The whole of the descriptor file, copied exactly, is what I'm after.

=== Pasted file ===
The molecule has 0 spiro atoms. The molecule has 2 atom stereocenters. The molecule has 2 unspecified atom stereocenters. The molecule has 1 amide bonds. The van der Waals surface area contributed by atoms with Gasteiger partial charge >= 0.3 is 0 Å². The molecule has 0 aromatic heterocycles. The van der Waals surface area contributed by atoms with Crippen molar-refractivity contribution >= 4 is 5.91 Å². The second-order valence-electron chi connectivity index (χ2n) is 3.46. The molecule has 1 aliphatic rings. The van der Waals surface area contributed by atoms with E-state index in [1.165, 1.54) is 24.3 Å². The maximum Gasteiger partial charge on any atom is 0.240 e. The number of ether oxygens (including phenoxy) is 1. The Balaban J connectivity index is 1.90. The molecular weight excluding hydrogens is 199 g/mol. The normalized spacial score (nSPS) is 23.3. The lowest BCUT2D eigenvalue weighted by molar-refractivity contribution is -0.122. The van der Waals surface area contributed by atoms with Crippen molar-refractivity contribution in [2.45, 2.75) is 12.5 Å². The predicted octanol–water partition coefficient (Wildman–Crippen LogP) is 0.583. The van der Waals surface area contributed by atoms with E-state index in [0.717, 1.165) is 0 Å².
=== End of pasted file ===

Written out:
The molecule has 0 spiro atoms. The molecule has 2 atom stereocenters. The molecule has 2 unspecified atom stereocenters. The molecule has 1 amide bonds. The van der Waals surface area contributed by atoms with Gasteiger partial charge >= 0.3 is 0 Å². The molecule has 0 aromatic heterocycles. The van der Waals surface area contributed by atoms with Crippen molar-refractivity contribution >= 4 is 5.91 Å². The second-order valence-electron chi connectivity index (χ2n) is 3.46. The molecule has 1 aliphatic rings. The van der Waals surface area contributed by atoms with E-state index in [1.165, 1.54) is 24.3 Å². The maximum Gasteiger partial charge on any atom is 0.240 e. The number of ether oxygens (including phenoxy) is 1. The Balaban J connectivity index is 1.90. The molecular weight excluding hydrogens is 199 g/mol. The normalized spacial score (nSPS) is 23.3. The lowest BCUT2D eigenvalue weighted by molar-refractivity contribution is -0.122. The van der Waals surface area contributed by atoms with Crippen molar-refractivity contribution in [2.45, 2.75) is 12.5 Å². The predicted octanol–water partition coefficient (Wildman–Crippen LogP) is 0.583. The van der Waals surface area contributed by atoms with E-state index in [0.717, 1.165) is 0 Å².